Chicago – The debut studio album “Night Time, My Time” by 21 year old electro pop phenom Sky Ferreira is a record where hand claps, head bangs, tears, and smiles all share equal playing time. Right from the album cover of a naked Sky in the shower, wet, cold, and abandoned, we’re confronted with the vulnerability and self consciousness that is embraced throughout the album through various channels ranging from catchy retro pop, to bleak industrial angst.
She starts the album with “Boys”, a great example of her eclectic ear of musical influences. She chants, “Boys, they’re a dime a dozen, boys, they doing nothing for me any longer,” mockingly reminiscent of the old 60’s doo-wop classic, “Chapel of Love”, while soaked in a distorted collage of guitars and keyboards that would prompt devil horned hand thrusts in a live setting. Sky’s ability to blend catchy hooks with buzz saw guitars is what separates her from the stereotypical indie pop artists of late who cling to 80’s retro nostalgia while offering nothing else on the surface.
Vocally, Sky’s got pipes. She doesn’t show off her range until a couple of tracks into the album on “Nobody Asked Me (If I Was OK)”, only resorting to it when necessary rather than constantly shoving it down our throats. There are a lot of songs off “Night Time, My Time” that could easily get spins on the radio, but they’re so cloaked in lyrics of despair and depression that the catchy synth chords are often underlined with derision. She’s sort of a Katy Perry for the pink haired, nose ringed, jean jacketed punks who still want to dance.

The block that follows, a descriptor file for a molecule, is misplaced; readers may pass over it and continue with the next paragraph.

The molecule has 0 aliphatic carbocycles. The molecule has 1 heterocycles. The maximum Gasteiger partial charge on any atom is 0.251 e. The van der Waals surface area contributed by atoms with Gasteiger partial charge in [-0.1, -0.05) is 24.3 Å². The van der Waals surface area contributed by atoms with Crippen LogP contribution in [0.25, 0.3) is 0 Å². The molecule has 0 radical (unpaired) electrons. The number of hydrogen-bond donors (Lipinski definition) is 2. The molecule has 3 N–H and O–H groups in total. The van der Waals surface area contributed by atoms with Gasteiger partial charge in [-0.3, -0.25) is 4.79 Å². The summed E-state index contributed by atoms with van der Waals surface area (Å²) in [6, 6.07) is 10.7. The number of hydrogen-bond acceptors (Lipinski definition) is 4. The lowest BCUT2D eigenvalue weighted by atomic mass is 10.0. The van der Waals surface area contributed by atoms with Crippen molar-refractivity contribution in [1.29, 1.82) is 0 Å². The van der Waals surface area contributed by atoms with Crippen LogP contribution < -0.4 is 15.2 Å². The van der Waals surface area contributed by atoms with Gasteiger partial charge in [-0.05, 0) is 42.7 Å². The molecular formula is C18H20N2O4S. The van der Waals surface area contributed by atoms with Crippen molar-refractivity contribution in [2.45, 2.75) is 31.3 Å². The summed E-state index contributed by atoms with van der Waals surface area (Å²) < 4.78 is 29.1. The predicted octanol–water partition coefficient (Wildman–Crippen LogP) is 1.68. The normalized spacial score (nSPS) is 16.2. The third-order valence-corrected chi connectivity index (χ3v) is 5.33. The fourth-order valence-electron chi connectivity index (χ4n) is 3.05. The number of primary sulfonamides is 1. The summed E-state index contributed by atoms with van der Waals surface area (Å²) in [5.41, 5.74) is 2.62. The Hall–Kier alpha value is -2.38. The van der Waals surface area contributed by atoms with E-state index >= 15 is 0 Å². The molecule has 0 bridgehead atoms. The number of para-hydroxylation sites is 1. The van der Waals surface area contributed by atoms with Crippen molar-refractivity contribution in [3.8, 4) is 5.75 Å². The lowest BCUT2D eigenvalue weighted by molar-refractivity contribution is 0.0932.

The most impressive feat of “Night Time, My Time” is the sheer variety of the music. The shoegaze punk pop of “Kristine” comes after the arena sing-along aspirations of “Heavy Metal Heart”. “Love In Stereo” is a dreamy dance floor number that proceeds the hauntingly dark, Trent Reznor inspired, self titled closer “Night Time, My Time”. While the music and songs don’t sound consistent in tone or emotion, what’s stable are Sky’s lyrics of isolation and loathing, themes she seems to come to terms with and almost needs to comfort her.
Sky is clearly a person who listened to as much Alice Cooper and Nine Inch Nails as she did Prince and Madonna growing up. Moments like “Omanko”, (A naughty Japanese slang term for “vagina” that’s banned from Japanese media usage) where she blends extended Flanger guitar effect jams with Christmas sleigh bell sounding maracas, all over monotone ramblings of “Japanese Jesus” are examples of musical risks that few “pop” labeled artists would strive for. “Night Time, My Time” is an exciting debut for an artist who doesn’t sound pinned to a specific genre and appears to have aspirations of expanding not just in popularity, but in artistic exploration as well.